INDIANAPOLIS — Georgia DT Geno Atkins stared at a camera following his first 40-yard dash and made a celebratory gesture. Later, after his short shuttle run, he again looked into a camera, this time flashing a broad smile.
Seven years ago, that never would have happened. The NFL Scouting Combine used to be shrouded in secrecy because nobody could see inside the stadium. That changed when NFL Network began airing the event live in 2004.
Steelers general manager Kevin Colbert, who admitted he initially opposed network filming the drills, credited the coverage with improving the event.
“The exposure’s good for the league, and it’s also good for the players,” Colbert said. “The players become very competitive in this environment with all the media attention and the network broadcasting it.”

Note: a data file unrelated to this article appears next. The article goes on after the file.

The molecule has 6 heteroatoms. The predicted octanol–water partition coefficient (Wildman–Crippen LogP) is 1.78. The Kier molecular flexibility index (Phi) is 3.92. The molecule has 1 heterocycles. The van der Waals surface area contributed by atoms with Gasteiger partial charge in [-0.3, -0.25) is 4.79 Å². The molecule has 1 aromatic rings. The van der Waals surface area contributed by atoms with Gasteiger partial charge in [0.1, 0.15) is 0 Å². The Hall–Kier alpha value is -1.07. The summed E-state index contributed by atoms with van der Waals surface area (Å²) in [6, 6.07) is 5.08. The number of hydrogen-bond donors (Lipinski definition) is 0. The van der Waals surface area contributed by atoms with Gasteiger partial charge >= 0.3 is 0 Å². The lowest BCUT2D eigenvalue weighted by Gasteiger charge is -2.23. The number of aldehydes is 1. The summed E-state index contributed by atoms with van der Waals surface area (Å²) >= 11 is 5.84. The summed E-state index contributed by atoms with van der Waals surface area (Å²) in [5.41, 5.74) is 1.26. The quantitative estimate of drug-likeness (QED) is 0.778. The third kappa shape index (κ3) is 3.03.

All the attention might have helped increase player participation. Former NFL executive and current NFL.com contributor Gil Brandt pointed out a time in 1996 when the first nine running backs declined to do the 40-yard dash, prompting scouts to give a rousing standing ovation to Texas A&M’s Leeland McElroy, the 10th running back, when he completed his run.
— Jason Feller